Just for its own sake

I recently caught up with the BBC’s A Brief History of Mathematics with professor Marcus du Sautoy of Oxford university.* For a non-specialist such as I, it’s an enlightening crash course into some of the great turning points in modern Maths and the people who made the ground-breaking discoveries.

In the final episode, Prof. du Sautoy makes a very important point: while all the break-throughs he relates in the series have been of fundamental importance in the development not only of Mathematics but also much of modern natural science, none of the mathematicians in question set out to find solutions to practical problems. Rather, they were simply interested in dealing with purely mathematical problems. In other words, they worked at mathematics purely for the sake of it, for the love of mathematics. And it is precisely because of this that their work had such an impact: it was entirely unrestricted by practical considerations or utilitarian demands—they were driven by questions of mathematics, therefore driving their mathematics to the highest level, which has then yielded maximum benefit for physicists, chemists, biologists, engineers and countless others.

What a fantastic principle, one that has been almost entirely forgotten in our pragmatic age. The applications are countless. Take education. What would be the benefits for our children if education once more became an end in itself, rather than a pragmatic preparation-for-a-job, a utilitarian skills-honing process for future employees? Learning in order to learn, subjects with practical relevance and subjects with none, in order to shape minds and personalities. It’s not hard to see how all of society would benefit far more from such classical education than from today’s narrow diet [at least the one on offer in most schools in the UK].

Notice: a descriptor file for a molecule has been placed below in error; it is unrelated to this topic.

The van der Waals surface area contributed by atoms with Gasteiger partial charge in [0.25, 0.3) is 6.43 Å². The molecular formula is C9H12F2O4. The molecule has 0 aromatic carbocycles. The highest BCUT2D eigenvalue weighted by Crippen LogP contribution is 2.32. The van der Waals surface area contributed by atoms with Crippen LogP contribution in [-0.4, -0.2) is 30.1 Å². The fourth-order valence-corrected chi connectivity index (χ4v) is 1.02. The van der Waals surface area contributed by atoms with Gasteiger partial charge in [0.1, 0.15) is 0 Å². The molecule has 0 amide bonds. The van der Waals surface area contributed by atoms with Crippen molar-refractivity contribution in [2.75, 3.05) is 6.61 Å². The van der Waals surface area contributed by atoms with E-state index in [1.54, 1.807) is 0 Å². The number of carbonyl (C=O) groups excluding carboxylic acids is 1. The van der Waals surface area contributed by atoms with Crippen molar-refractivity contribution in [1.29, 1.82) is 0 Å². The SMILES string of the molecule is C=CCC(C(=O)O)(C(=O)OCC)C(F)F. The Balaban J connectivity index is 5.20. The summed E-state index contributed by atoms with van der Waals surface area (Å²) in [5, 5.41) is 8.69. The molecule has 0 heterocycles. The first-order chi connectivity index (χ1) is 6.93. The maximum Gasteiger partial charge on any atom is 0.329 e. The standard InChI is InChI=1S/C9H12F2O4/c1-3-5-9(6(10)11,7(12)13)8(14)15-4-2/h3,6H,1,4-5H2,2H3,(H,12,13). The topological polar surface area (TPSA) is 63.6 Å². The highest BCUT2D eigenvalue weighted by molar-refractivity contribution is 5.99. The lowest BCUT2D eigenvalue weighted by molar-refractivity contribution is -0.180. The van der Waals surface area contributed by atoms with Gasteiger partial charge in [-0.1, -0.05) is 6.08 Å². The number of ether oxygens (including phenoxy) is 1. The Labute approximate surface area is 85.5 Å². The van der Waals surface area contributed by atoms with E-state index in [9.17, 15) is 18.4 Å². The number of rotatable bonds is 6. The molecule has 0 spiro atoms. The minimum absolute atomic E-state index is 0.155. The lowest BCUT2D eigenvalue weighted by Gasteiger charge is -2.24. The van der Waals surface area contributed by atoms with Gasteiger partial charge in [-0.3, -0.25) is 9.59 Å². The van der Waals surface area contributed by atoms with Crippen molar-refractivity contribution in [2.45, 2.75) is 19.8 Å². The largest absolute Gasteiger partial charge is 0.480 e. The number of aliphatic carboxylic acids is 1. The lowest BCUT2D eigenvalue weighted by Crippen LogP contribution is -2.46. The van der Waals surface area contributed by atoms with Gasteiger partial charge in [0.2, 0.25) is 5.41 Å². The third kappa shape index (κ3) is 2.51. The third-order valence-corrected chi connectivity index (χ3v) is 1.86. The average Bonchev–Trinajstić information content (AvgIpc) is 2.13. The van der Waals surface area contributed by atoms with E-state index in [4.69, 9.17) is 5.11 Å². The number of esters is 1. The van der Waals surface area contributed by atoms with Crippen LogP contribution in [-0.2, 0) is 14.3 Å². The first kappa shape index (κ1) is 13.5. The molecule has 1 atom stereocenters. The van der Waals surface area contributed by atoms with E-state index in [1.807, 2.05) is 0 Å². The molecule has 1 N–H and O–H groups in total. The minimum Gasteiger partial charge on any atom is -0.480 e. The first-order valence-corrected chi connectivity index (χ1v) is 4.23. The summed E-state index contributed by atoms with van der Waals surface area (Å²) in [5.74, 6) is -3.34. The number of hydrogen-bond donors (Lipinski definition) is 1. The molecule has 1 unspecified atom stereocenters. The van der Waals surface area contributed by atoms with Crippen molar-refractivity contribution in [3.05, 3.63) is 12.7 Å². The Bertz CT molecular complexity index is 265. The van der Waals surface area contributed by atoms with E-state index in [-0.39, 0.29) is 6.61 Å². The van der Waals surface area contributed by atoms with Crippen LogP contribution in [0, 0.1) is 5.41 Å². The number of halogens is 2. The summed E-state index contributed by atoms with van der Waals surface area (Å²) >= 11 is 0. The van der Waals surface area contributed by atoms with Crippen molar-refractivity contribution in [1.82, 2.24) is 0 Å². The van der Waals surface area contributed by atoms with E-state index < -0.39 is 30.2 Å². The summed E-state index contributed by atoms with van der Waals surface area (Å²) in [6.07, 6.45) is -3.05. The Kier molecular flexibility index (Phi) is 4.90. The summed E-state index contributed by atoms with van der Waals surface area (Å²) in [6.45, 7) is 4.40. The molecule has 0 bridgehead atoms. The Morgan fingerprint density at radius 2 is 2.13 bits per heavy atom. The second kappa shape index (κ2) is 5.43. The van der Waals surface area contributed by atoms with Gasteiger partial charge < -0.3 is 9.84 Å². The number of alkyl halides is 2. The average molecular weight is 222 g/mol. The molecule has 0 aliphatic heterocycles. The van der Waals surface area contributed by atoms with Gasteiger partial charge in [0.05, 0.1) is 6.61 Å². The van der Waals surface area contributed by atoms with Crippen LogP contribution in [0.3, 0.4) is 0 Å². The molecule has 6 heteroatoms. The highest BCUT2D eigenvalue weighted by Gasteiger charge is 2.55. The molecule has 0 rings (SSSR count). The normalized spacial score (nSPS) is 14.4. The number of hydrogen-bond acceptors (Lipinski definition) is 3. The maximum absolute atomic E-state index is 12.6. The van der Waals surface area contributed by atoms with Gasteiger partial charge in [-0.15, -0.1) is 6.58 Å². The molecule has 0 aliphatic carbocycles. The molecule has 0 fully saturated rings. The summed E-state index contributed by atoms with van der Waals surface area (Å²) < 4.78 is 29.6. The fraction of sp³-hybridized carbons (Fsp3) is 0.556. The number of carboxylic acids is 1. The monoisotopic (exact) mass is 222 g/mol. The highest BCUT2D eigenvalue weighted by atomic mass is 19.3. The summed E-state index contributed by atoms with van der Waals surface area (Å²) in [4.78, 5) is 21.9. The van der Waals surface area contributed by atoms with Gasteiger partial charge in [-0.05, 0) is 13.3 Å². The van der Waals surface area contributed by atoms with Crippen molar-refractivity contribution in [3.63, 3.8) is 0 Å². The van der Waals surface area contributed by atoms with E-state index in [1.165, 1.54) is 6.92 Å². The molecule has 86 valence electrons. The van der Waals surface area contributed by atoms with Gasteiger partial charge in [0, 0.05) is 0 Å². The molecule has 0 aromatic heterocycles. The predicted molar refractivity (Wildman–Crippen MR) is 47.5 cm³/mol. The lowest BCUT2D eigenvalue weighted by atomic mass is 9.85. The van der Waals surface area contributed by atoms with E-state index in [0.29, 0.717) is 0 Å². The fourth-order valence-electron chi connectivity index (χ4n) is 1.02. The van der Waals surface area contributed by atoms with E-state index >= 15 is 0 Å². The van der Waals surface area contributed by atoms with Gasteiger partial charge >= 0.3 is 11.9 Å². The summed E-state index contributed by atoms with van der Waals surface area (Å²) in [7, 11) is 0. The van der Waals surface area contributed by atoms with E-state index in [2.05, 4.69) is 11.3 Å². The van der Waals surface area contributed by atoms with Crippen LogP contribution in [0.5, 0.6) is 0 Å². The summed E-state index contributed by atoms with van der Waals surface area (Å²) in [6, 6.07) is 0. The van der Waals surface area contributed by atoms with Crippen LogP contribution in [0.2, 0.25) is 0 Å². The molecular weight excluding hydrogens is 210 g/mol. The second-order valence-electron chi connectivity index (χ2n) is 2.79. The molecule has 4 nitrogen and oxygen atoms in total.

But I have another hobby horse of even greater importance. It was while studying theology as an undergraduate that I first encountered first-hand this stultifying pragmatism amongst Christians. People would ask me in all seriousness what on earth I thought the point of studying theology was. I mean, what good theology ever do for Christianity? Just so much hair-splitting over irrelevant questions while people were going to hell. Why not get out there and evangelise instead?

Or if one must be a theologian, why not stick to useful topics? Stuff with contemporary relevance that saves souls here and now.

Whereas it is precisely the opposite that best saves souls. Not only is it that studying theology—God’s revelation of Himself—for its own sake is not only the most worthwhile thing to do (in Cambridge, it was theology, not mathematics, that was traditionally considered the Queen of the Sciences; yet another reason to prefer the Light Blues over the Dark Blues), because it deals with, studies, the one thing that is necessary.

And because it is the study of the word of God, theology is an inexhaustible well of learning, a limitless object of study. And as in mathematics, theology must be allowed to have its own agenda. It is when it is studied for its own sake, answering the questions it poses itself, without our own limited and limiting agendas, that we encounter the greatest discoveries, the most wonderful surprises—and the most fruitful ones.

And if we want to find answers to today’s questions, answers that are genuine and enduring—and questions that are real questions rather than perceived ones—we will need to have studied God’s word just for its own sake, leaving our narrow horizons at the door.


*For any non-European readers: over here, a professor is someone who holds a seat in a university, the highest academic position to hold. Any Tom, Dick and Harry can become a PhD, only the best become professors. So that makes prof. du Sautoy one of the top mathematicians at Oxford.